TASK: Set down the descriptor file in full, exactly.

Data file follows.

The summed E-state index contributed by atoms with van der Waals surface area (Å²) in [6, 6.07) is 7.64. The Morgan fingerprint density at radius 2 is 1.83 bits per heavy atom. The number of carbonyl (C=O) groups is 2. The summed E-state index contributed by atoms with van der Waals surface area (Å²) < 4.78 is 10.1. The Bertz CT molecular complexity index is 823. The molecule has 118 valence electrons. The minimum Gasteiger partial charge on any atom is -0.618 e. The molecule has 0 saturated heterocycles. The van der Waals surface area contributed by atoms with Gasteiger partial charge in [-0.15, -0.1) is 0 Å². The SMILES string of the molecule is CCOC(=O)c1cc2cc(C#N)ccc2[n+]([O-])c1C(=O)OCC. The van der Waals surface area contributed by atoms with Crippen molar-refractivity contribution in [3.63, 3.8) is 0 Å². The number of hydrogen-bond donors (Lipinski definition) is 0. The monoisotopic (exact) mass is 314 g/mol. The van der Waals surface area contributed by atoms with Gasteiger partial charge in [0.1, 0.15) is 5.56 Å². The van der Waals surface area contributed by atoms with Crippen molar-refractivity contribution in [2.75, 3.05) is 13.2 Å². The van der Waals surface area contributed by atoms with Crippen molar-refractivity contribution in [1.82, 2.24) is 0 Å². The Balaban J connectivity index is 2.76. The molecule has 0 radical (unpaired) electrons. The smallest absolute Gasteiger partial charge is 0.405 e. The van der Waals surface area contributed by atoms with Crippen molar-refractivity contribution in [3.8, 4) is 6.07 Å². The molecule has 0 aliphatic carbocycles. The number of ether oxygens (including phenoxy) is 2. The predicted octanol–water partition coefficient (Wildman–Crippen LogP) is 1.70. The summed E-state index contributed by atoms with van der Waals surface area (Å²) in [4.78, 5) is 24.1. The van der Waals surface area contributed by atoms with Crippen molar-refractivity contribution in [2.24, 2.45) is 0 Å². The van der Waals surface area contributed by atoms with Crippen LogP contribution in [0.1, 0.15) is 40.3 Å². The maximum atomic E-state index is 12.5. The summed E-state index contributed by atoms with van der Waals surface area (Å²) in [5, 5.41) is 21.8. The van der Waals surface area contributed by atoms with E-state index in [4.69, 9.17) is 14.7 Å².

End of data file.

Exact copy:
The summed E-state index contributed by atoms with van der Waals surface area (Å²) in [6, 6.07) is 7.64. The Morgan fingerprint density at radius 2 is 1.83 bits per heavy atom. The number of carbonyl (C=O) groups is 2. The summed E-state index contributed by atoms with van der Waals surface area (Å²) < 4.78 is 10.1. The Bertz CT molecular complexity index is 823. The molecule has 118 valence electrons. The minimum Gasteiger partial charge on any atom is -0.618 e. The molecule has 0 saturated heterocycles. The van der Waals surface area contributed by atoms with Gasteiger partial charge in [-0.15, -0.1) is 0 Å². The SMILES string of the molecule is CCOC(=O)c1cc2cc(C#N)ccc2[n+]([O-])c1C(=O)OCC. The van der Waals surface area contributed by atoms with Crippen molar-refractivity contribution in [3.63, 3.8) is 0 Å². The number of hydrogen-bond donors (Lipinski definition) is 0. The monoisotopic (exact) mass is 314 g/mol. The van der Waals surface area contributed by atoms with Gasteiger partial charge in [0.1, 0.15) is 5.56 Å². The van der Waals surface area contributed by atoms with Crippen molar-refractivity contribution in [2.75, 3.05) is 13.2 Å². The van der Waals surface area contributed by atoms with Crippen molar-refractivity contribution in [1.82, 2.24) is 0 Å². The Balaban J connectivity index is 2.76. The molecule has 0 radical (unpaired) electrons. The smallest absolute Gasteiger partial charge is 0.405 e. The van der Waals surface area contributed by atoms with Crippen molar-refractivity contribution in [3.8, 4) is 6.07 Å². The molecule has 0 aliphatic carbocycles. The number of ether oxygens (including phenoxy) is 2. The predicted octanol–water partition coefficient (Wildman–Crippen LogP) is 1.70. The summed E-state index contributed by atoms with van der Waals surface area (Å²) in [4.78, 5) is 24.1. The van der Waals surface area contributed by atoms with Crippen molar-refractivity contribution in [2.24, 2.45) is 0 Å². The van der Waals surface area contributed by atoms with Crippen LogP contribution in [0.1, 0.15) is 40.3 Å². The maximum atomic E-state index is 12.5. The summed E-state index contributed by atoms with van der Waals surface area (Å²) in [5, 5.41) is 21.8. The van der Waals surface area contributed by atoms with E-state index in [4.69, 9.17) is 14.7 Å².